This week's content is sponsored by Harry's Razors. Go to Harrys.com and enter in the promo code "Gleeman" to receive $5 off your first order.

October 15, 2014

How much payroll space do the Twins have and will they actually spend it?

pohlad ryan st.peter

In the Twins' second season at Target Field their payroll rose to a franchise-record $113 million, but that dropped to $100 million the next year and then dipped below $90 million in each of the past two seasons as general manager Terry Ryan declined to spend a significant portion of the ownership-approved budget. Here's what Ryan said recently when asked about the team's lack of spending and self-imposed payroll decline:

Payroll will not be an issue. Our payroll is sufficient to [field] a winning team. There are playoff teams with lower payrolls than ours. We can't use that as an excuse. ... I spent plenty. Our payroll was pretty stiff, very respectable.

The payroll Ryan calls "pretty stiff" ranked 24th among 30 teams and, based on comments from Ryan and Twins president Dave St. Peter, will almost surely rank even lower in 2015. He's right that the Twins' payroll was enough to field a winning team, but suggesting their payroll should be low because "there are playoff teams with lower payrolls than ours" is like suggesting they should hit fewer home runs because "there are playoff teams with fewer home runs than us."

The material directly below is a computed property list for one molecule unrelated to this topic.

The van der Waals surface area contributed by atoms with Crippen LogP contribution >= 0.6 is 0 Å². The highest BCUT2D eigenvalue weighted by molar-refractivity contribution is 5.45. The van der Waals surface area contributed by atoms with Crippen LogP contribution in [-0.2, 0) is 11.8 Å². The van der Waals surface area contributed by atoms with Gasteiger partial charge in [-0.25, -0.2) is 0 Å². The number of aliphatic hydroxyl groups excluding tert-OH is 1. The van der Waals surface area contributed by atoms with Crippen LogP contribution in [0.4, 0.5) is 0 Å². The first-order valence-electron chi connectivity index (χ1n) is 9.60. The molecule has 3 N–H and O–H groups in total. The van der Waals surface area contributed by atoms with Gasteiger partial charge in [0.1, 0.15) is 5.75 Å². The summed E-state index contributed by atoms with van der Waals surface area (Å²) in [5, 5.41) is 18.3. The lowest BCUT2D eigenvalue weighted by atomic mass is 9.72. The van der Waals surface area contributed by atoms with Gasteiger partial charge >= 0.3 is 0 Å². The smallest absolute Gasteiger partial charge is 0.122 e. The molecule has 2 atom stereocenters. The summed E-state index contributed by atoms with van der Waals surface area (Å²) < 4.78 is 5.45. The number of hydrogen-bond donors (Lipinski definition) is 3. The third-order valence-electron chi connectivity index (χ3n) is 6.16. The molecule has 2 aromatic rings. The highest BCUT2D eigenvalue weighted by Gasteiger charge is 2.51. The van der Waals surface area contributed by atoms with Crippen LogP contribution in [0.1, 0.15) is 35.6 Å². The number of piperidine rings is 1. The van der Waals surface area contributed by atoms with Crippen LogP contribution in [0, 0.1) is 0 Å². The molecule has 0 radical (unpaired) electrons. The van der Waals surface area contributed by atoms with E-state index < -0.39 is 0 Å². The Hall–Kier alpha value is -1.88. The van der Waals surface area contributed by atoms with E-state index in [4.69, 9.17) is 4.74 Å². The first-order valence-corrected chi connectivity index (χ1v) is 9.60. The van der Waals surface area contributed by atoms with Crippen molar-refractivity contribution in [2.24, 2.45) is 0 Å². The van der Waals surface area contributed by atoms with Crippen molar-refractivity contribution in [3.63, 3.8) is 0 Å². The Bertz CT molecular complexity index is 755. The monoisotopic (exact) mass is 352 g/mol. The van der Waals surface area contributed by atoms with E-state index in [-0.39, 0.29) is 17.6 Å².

This season MLB teams that spent more than $100 million made the playoffs 47 percent of the time, while teams that spent less than $100 million made the playoffs 20 percent of the time. All six division-winning teams spent at least $105 million and the average payroll of the six division winners was $147 million. When asked about next year's payroll, St. Peter told Phil Miller of the Minneapolis Star Tribune:

We haven't finalized a 2015 budget, [but] I can assure you, we don't see it going down significantly.

So this is where the Twins are at heading into the sixth season of a publicly funded ballpark that was supposed to boost their spending relative to the other 29 teams: "Assuring" their fans who're frustrated and disillusioned following a fourth consecutive 90-loss season that the team's already below-average payroll won't be "going down significantly" at a time when television and internet revenue is skyrocketing across baseball.

More than half of MLB teams exceeded $100 million in payroll this year, including 10 teams above $125 million and two teams above $200 million. After dumping various high-salaried veterans in trades, the Twins ended up spending around $86 million on payroll. St. Peter's comments certainly make it seem likely that their 2015 payroll will once again be below $90 million, which won't leave much room for offseason spending thanks to the following players being under contract: